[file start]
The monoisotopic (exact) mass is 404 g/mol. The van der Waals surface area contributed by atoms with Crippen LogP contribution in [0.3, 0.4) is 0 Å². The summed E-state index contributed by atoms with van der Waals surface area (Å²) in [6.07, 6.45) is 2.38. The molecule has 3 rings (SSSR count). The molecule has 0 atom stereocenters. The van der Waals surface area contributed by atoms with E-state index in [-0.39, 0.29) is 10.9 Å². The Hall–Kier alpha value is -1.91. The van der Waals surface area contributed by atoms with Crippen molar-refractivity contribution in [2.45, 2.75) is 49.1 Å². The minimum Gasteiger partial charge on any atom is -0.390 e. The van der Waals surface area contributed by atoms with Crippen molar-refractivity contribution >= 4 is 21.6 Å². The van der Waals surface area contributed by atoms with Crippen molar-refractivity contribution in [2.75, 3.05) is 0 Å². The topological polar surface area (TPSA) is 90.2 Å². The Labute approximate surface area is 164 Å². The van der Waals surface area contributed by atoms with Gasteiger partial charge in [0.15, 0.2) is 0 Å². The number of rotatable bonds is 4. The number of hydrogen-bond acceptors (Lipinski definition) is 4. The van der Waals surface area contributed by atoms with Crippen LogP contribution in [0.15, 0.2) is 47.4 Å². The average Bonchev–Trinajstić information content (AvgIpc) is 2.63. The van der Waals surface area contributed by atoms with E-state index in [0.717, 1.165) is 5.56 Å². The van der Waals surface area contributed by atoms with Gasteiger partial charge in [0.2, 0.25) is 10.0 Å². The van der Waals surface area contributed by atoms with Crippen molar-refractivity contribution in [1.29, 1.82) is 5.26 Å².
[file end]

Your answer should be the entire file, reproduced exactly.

The monoisotopic (exact) mass is 404 g/mol. The van der Waals surface area contributed by atoms with Crippen LogP contribution in [0.3, 0.4) is 0 Å². The summed E-state index contributed by atoms with van der Waals surface area (Å²) in [6.07, 6.45) is 2.38. The molecule has 3 rings (SSSR count). The molecule has 0 atom stereocenters. The van der Waals surface area contributed by atoms with E-state index in [-0.39, 0.29) is 10.9 Å². The Hall–Kier alpha value is -1.91. The van der Waals surface area contributed by atoms with Crippen molar-refractivity contribution in [2.45, 2.75) is 49.1 Å². The minimum Gasteiger partial charge on any atom is -0.390 e. The van der Waals surface area contributed by atoms with Crippen molar-refractivity contribution >= 4 is 21.6 Å². The van der Waals surface area contributed by atoms with Crippen molar-refractivity contribution in [2.75, 3.05) is 0 Å². The topological polar surface area (TPSA) is 90.2 Å². The Labute approximate surface area is 164 Å². The van der Waals surface area contributed by atoms with Gasteiger partial charge in [0.15, 0.2) is 0 Å². The number of rotatable bonds is 4. The number of hydrogen-bond acceptors (Lipinski definition) is 4. The van der Waals surface area contributed by atoms with Crippen LogP contribution in [0.15, 0.2) is 47.4 Å². The average Bonchev–Trinajstić information content (AvgIpc) is 2.63. The van der Waals surface area contributed by atoms with E-state index in [0.717, 1.165) is 5.56 Å². The van der Waals surface area contributed by atoms with Gasteiger partial charge in [0.2, 0.25) is 10.0 Å². The van der Waals surface area contributed by atoms with Crippen molar-refractivity contribution in [1.29, 1.82) is 5.26 Å².